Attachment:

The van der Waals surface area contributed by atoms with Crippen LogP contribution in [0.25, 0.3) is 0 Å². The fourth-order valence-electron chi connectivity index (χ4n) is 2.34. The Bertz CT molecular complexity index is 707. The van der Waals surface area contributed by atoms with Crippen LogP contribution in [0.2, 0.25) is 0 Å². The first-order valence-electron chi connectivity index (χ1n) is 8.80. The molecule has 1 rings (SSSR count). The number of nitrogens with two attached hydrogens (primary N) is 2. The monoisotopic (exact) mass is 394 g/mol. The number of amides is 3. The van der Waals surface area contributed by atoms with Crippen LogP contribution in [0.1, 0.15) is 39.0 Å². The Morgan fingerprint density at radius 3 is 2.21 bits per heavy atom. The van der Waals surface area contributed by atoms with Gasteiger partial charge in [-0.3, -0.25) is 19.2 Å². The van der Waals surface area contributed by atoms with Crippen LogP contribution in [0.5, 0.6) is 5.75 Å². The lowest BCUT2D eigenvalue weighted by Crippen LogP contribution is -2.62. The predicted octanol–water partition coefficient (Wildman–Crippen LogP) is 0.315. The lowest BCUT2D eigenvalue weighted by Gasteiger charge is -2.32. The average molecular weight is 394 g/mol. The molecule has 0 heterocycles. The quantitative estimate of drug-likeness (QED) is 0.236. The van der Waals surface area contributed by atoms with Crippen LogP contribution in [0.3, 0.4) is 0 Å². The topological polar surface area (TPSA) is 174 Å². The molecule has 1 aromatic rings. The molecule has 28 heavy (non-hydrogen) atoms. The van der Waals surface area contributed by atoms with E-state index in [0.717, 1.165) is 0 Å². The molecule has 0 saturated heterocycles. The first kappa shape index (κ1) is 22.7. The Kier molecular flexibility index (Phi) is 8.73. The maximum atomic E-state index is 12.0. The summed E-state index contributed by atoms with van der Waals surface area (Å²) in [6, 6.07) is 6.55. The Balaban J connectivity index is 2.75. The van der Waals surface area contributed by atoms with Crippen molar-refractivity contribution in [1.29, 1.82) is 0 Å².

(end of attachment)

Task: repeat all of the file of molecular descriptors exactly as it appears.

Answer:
The van der Waals surface area contributed by atoms with Crippen LogP contribution in [0.25, 0.3) is 0 Å². The fourth-order valence-electron chi connectivity index (χ4n) is 2.34. The Bertz CT molecular complexity index is 707. The van der Waals surface area contributed by atoms with Crippen LogP contribution in [0.2, 0.25) is 0 Å². The first-order valence-electron chi connectivity index (χ1n) is 8.80. The molecule has 1 rings (SSSR count). The number of nitrogens with two attached hydrogens (primary N) is 2. The monoisotopic (exact) mass is 394 g/mol. The number of amides is 3. The van der Waals surface area contributed by atoms with Crippen LogP contribution in [0.1, 0.15) is 39.0 Å². The Morgan fingerprint density at radius 3 is 2.21 bits per heavy atom. The van der Waals surface area contributed by atoms with Gasteiger partial charge in [-0.3, -0.25) is 19.2 Å². The van der Waals surface area contributed by atoms with Crippen LogP contribution in [0.5, 0.6) is 5.75 Å². The lowest BCUT2D eigenvalue weighted by Crippen LogP contribution is -2.62. The predicted octanol–water partition coefficient (Wildman–Crippen LogP) is 0.315. The lowest BCUT2D eigenvalue weighted by Gasteiger charge is -2.32. The average molecular weight is 394 g/mol. The molecule has 0 heterocycles. The quantitative estimate of drug-likeness (QED) is 0.236. The van der Waals surface area contributed by atoms with Crippen LogP contribution in [0.3, 0.4) is 0 Å². The topological polar surface area (TPSA) is 174 Å². The molecule has 1 aromatic rings. The molecule has 28 heavy (non-hydrogen) atoms. The van der Waals surface area contributed by atoms with E-state index in [0.717, 1.165) is 0 Å². The molecule has 0 saturated heterocycles. The first kappa shape index (κ1) is 22.7. The Kier molecular flexibility index (Phi) is 8.73. The maximum atomic E-state index is 12.0. The summed E-state index contributed by atoms with van der Waals surface area (Å²) in [6, 6.07) is 6.55. The Balaban J connectivity index is 2.75. The van der Waals surface area contributed by atoms with Crippen molar-refractivity contribution in [1.29, 1.82) is 0 Å².